Blood Diamond was filmed almost entirely on location in Africa and the settings ranged from breathtaking beauty to heartbreaking squallor, both of which DiCaprio found astonishing.
‘Growing up in the Western world and seeing some of the things we saw,’ says DiCaprio, ‘in terms of the way people live there everyday and how they somehow manage to maintain such an amazingly positive attitude and outlook on life was pretty inspiring for all of us.’
At this point DiCaprio pauses, seemingly unable to find the words to describe the magnitude of meaning in what he wants to say. After a moment of thought, he continues, ‘…It makes you come back home and sort of question what any of us have to complain about…you know?…to put it very bluntly, it was the spirit of the people that was the most astonishing and moving for me as a person to witness. We shot in areas of Mozambique where four out of 10 people had the HIV virus, there was poverty everywhere, there wasn’t enough clean water but they have this attitude of just being alive which is unbelievably astounding. It continues to be a place that deserves the Western world to support as much as possible. That’s what I have to say.’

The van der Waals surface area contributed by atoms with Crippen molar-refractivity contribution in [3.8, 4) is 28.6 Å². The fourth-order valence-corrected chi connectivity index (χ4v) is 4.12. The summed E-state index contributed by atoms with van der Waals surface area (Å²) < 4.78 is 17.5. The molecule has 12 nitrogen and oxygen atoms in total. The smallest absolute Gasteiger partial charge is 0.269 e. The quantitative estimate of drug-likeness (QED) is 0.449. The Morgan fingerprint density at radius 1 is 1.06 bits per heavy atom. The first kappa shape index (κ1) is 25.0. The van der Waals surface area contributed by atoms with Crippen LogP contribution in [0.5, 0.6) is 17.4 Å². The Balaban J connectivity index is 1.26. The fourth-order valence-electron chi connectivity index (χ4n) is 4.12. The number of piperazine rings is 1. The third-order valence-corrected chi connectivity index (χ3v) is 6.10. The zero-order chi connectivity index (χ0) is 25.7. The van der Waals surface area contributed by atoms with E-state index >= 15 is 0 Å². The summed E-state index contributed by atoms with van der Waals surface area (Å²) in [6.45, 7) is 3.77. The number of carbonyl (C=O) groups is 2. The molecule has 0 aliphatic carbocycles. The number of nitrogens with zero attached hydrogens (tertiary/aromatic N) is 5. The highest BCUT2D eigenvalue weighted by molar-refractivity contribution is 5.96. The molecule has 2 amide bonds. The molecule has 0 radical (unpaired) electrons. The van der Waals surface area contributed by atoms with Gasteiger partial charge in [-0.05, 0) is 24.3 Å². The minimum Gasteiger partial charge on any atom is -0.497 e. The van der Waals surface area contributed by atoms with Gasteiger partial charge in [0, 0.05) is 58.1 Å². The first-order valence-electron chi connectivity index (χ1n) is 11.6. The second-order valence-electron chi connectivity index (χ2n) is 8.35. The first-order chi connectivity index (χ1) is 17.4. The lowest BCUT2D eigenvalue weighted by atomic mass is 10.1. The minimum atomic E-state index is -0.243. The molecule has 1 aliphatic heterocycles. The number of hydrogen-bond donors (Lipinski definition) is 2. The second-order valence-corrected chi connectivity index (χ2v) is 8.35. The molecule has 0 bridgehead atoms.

The film raises many issues and blames the West for a lot of them. At the core of the films many messages is the illegal trade of conflict diamonds emanating from Sierra Leone. Controversially, the organisers of this years Oscars have asked guests to specifically wear diamonds, while diamond companies continue to rail against the film. Nevertheless, DiCaprio has got people talking in Hollywood but when questioned on himself purchasing diamonds he immediately admitted defeat. ‘Sure, I’ve bought them in the past,’ he reveals. ‘I was pretty much unfamiliar with the ramifications of some of the events that have gone on and the devastating impact it had on countries in Africa; millions of people being displaced and millions of lives lost. If you watch Blood Diamond, you will see some pretty horrific events and none of it is glorified or exaggerated. If I ever bought a diamond again, and this is the important thing, I would make sure it was a conflict-free diamond and I would get it certified by the dealer I bought it from…that’s for damn sure.’
Leonardo DiCaprio has been making waves with his stance on conflict diamonds, but one has to wonder whether he will be singing the same tune when the promotional tour of the film is over.
‘No, I’m not going to stop talking about conflict diamonds and that issue,’ he says defiantly. ‘But of course it depends on when and where I’m asked. Traditionally, I’ve not attached myself to environmental issues and I’m going to continue to work on that, but by no means does that mean that I’m going to not continue spreading the word whenever I can on the issue.’
With the interview coming to a close, we move onto a lighter note and how much fun he had living in close quarters with his castmates. ‘Jennifer Connelly had baboons in her room,’ he recalls with a laugh. ‘They raided the mini-bar. She went in and they were bouncing up and down on her bed and there were little baboon footprints on the couch. She came back and told us and we were like “Baboons raiding the minibar?! Yeah right!” I’ll have to use that one myself someday.’